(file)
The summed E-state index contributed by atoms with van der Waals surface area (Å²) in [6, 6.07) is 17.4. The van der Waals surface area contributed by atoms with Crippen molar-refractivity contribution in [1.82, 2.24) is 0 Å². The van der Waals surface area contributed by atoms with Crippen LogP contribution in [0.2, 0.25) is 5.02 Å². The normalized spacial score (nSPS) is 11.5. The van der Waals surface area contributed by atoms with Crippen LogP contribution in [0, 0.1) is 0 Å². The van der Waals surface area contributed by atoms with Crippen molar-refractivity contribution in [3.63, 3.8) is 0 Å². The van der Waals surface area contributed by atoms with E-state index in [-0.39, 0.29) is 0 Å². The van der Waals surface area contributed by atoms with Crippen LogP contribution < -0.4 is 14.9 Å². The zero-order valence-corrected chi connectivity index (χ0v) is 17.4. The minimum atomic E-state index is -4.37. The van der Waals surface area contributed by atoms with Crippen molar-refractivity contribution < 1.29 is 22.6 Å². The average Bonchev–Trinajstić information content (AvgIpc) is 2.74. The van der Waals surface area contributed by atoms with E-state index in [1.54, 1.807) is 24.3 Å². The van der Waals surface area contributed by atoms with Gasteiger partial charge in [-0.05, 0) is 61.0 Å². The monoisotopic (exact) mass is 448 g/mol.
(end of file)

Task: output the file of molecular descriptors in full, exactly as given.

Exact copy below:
The summed E-state index contributed by atoms with van der Waals surface area (Å²) in [6, 6.07) is 17.4. The van der Waals surface area contributed by atoms with Crippen molar-refractivity contribution in [1.82, 2.24) is 0 Å². The van der Waals surface area contributed by atoms with Crippen LogP contribution in [0.2, 0.25) is 5.02 Å². The normalized spacial score (nSPS) is 11.5. The van der Waals surface area contributed by atoms with Crippen LogP contribution in [0, 0.1) is 0 Å². The van der Waals surface area contributed by atoms with Crippen molar-refractivity contribution in [3.63, 3.8) is 0 Å². The van der Waals surface area contributed by atoms with E-state index in [-0.39, 0.29) is 0 Å². The van der Waals surface area contributed by atoms with Crippen LogP contribution < -0.4 is 14.9 Å². The zero-order valence-corrected chi connectivity index (χ0v) is 17.4. The minimum atomic E-state index is -4.37. The van der Waals surface area contributed by atoms with Crippen molar-refractivity contribution < 1.29 is 22.6 Å². The average Bonchev–Trinajstić information content (AvgIpc) is 2.74. The van der Waals surface area contributed by atoms with E-state index in [1.54, 1.807) is 24.3 Å². The van der Waals surface area contributed by atoms with Gasteiger partial charge in [-0.05, 0) is 61.0 Å². The monoisotopic (exact) mass is 448 g/mol.